Make Einstein’s Toy
For his seventy-sixth birthday, Albert Einstein received a simple toy. He enjoyed showing this toy to visitors because it demonstrated a key idea of general relativity, the equivalence principle—the equivalence of gravity and acceleration. Here’s how to build a version of that toy.
a large, unbreakable cup, about 5 inches tall
drill or a thick nail
rubber bands (the rubber bands should be shorter than the height of the cup when relaxed but they should be able to stretch further than the height of the cup)
2 rubber balls, each about an inch in diameter
2 wood screws and a screwdriver
Make a hole in the center of the bottom of the cup with a drill or nail.
Straighten out one of the paper clips, then bend one end into a small hook.
Stick the hook through the hole into the cup. Hook the rubber bands and pull them slightly through the hole.
Attach the second paper clip to the rubber bands so they can’t go back through the hole.
Screw a wood screw into each ball, leaving a little space between the ball and the head of the screw.
Loop a rubber band around each screw, then tighten the screw down.
To do and notice
1. Hold the cup upright with the balls hanging outside the cup.
2. Drop the cup a few feet—but plan to try to catch it.
3. Notice that as soon as you let go of the cup, the rubber bands pull the balls inside.
What’s going on?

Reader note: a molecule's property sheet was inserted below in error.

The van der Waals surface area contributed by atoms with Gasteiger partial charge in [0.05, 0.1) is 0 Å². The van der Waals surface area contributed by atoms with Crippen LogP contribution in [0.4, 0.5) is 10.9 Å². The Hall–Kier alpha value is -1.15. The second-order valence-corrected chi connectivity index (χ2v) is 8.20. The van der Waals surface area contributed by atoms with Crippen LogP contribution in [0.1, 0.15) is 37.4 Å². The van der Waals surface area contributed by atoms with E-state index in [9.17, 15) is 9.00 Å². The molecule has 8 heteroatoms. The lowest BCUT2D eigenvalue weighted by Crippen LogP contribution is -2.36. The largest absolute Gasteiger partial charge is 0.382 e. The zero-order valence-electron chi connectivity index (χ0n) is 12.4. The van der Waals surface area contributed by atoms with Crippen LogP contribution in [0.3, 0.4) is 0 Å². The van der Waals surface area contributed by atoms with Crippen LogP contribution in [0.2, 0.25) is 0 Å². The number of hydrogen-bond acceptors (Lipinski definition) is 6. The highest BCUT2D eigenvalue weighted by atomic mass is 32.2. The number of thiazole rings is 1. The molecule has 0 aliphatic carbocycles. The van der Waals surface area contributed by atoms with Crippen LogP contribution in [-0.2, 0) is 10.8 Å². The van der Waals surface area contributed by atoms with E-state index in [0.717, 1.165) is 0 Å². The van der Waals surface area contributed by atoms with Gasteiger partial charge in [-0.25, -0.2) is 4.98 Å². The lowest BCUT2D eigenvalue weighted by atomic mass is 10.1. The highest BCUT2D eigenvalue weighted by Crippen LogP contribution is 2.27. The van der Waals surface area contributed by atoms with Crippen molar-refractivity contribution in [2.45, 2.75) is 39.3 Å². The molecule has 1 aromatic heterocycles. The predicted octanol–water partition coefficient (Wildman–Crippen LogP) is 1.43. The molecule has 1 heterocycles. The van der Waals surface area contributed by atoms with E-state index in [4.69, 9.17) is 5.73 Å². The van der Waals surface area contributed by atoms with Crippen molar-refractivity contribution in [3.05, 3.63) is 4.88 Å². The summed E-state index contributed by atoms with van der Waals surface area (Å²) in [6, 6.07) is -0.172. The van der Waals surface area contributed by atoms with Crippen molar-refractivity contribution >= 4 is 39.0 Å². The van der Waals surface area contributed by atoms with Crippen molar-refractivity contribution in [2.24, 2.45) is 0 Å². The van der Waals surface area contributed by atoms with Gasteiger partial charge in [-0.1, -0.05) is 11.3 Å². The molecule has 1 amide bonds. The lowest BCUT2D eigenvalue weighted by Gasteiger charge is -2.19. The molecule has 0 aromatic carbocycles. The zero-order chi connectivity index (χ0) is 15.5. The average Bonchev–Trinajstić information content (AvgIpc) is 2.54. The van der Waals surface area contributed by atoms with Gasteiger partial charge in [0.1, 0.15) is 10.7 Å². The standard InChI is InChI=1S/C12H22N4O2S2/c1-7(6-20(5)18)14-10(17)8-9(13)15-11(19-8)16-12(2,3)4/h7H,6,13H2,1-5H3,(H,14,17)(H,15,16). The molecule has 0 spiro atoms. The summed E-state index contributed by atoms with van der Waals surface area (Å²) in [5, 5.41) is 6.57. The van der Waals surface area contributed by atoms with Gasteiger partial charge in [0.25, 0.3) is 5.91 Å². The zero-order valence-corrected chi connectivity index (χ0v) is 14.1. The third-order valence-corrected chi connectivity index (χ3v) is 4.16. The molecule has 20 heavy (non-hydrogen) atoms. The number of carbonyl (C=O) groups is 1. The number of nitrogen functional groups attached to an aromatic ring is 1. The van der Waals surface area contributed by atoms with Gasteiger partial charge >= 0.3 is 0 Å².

While you’re holding the cup, gravity is pulling down on each ball. At the same time, each stretched rubber band is pulling up on its ball with a force equal to gravity (see Illustration #1 below).
When you release the cup, it goes into free fall: It begins to accelerate downward with the acceleration due to gravity.
The equivalence principle states that an accelerating frame of reference is equivalent to a stationary frame of reference with a gravity force opposite the direction of acceleration. In the freely falling frame of reference of the cup, the gravity force due to the downward acceleration is directed upward and is equal and opposite to the force of the earth’s gravity. The result is that, in this frame of reference, the two opposing gravities cancel.
The net force remaining on the balls is that from the stretched rubber bands. The rubber bands contract, pulling the balls into the cup (Illustration #2).